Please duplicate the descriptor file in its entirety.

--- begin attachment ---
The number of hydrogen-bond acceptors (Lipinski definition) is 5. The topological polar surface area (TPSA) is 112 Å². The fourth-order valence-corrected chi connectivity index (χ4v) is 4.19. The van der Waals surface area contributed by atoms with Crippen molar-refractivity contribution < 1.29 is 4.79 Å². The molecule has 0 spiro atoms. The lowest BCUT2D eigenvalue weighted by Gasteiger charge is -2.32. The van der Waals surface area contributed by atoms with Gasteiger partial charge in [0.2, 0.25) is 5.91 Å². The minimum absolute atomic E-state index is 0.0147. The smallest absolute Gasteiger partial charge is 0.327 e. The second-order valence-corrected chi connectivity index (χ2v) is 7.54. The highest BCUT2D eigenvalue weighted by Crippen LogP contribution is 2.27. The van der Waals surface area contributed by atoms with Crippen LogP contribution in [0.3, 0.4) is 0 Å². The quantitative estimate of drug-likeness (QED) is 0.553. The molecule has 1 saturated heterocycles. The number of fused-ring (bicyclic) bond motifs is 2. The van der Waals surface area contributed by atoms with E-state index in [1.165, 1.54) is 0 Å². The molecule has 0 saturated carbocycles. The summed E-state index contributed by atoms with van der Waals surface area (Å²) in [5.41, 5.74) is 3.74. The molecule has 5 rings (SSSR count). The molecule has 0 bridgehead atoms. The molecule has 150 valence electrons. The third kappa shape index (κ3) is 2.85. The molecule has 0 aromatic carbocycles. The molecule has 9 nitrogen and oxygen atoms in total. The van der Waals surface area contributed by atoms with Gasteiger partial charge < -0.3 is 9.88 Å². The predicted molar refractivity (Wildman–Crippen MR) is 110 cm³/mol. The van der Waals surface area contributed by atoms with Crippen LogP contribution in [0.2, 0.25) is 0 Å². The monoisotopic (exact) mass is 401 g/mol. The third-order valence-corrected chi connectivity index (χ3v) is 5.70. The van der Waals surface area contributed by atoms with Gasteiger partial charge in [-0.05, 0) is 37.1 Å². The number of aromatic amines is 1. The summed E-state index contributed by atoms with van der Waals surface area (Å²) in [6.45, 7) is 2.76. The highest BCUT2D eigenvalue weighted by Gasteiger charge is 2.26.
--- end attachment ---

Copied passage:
The number of hydrogen-bond acceptors (Lipinski definition) is 5. The topological polar surface area (TPSA) is 112 Å². The fourth-order valence-corrected chi connectivity index (χ4v) is 4.19. The van der Waals surface area contributed by atoms with Crippen molar-refractivity contribution < 1.29 is 4.79 Å². The molecule has 0 spiro atoms. The lowest BCUT2D eigenvalue weighted by Gasteiger charge is -2.32. The van der Waals surface area contributed by atoms with Gasteiger partial charge in [0.2, 0.25) is 5.91 Å². The minimum absolute atomic E-state index is 0.0147. The smallest absolute Gasteiger partial charge is 0.327 e. The second-order valence-corrected chi connectivity index (χ2v) is 7.54. The highest BCUT2D eigenvalue weighted by Crippen LogP contribution is 2.27. The van der Waals surface area contributed by atoms with Crippen LogP contribution in [0.3, 0.4) is 0 Å². The quantitative estimate of drug-likeness (QED) is 0.553. The molecule has 1 saturated heterocycles. The number of fused-ring (bicyclic) bond motifs is 2. The van der Waals surface area contributed by atoms with E-state index in [1.165, 1.54) is 0 Å². The molecule has 0 saturated carbocycles. The summed E-state index contributed by atoms with van der Waals surface area (Å²) in [5.41, 5.74) is 3.74. The molecule has 5 rings (SSSR count). The molecule has 0 bridgehead atoms. The molecule has 150 valence electrons. The third kappa shape index (κ3) is 2.85. The molecule has 0 aromatic carbocycles. The molecule has 9 nitrogen and oxygen atoms in total. The van der Waals surface area contributed by atoms with Gasteiger partial charge < -0.3 is 9.88 Å². The predicted molar refractivity (Wildman–Crippen MR) is 110 cm³/mol. The van der Waals surface area contributed by atoms with Crippen LogP contribution in [0.2, 0.25) is 0 Å². The monoisotopic (exact) mass is 401 g/mol. The third-order valence-corrected chi connectivity index (χ3v) is 5.70. The van der Waals surface area contributed by atoms with Gasteiger partial charge in [-0.05, 0) is 37.1 Å². The number of aromatic amines is 1. The summed E-state index contributed by atoms with van der Waals surface area (Å²) in [6.45, 7) is 2.76. The highest BCUT2D eigenvalue weighted by Gasteiger charge is 2.26.